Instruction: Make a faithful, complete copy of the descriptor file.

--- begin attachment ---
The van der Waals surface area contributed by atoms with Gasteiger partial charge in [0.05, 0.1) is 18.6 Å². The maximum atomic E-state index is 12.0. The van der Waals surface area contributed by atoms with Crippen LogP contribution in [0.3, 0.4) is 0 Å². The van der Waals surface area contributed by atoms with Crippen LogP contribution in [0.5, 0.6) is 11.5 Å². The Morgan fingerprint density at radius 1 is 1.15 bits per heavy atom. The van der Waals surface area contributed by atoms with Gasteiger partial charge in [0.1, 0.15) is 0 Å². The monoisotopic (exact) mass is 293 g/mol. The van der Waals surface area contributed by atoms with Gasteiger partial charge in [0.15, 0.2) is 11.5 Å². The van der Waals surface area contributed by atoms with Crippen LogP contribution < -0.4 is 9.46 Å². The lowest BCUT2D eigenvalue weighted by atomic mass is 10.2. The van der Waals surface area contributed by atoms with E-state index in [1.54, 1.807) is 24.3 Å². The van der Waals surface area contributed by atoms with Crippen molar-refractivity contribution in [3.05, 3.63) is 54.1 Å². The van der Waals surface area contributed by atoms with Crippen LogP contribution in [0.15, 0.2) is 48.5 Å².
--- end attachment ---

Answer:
The van der Waals surface area contributed by atoms with Gasteiger partial charge in [0.05, 0.1) is 18.6 Å². The maximum atomic E-state index is 12.0. The van der Waals surface area contributed by atoms with Crippen LogP contribution in [0.3, 0.4) is 0 Å². The van der Waals surface area contributed by atoms with Crippen LogP contribution in [0.5, 0.6) is 11.5 Å². The Morgan fingerprint density at radius 1 is 1.15 bits per heavy atom. The van der Waals surface area contributed by atoms with Gasteiger partial charge in [0.1, 0.15) is 0 Å². The monoisotopic (exact) mass is 293 g/mol. The van der Waals surface area contributed by atoms with Gasteiger partial charge in [0.15, 0.2) is 11.5 Å². The van der Waals surface area contributed by atoms with Crippen LogP contribution < -0.4 is 9.46 Å². The lowest BCUT2D eigenvalue weighted by atomic mass is 10.2. The van der Waals surface area contributed by atoms with E-state index in [1.54, 1.807) is 24.3 Å². The van der Waals surface area contributed by atoms with Crippen molar-refractivity contribution in [3.05, 3.63) is 54.1 Å². The van der Waals surface area contributed by atoms with Crippen LogP contribution in [0.15, 0.2) is 48.5 Å².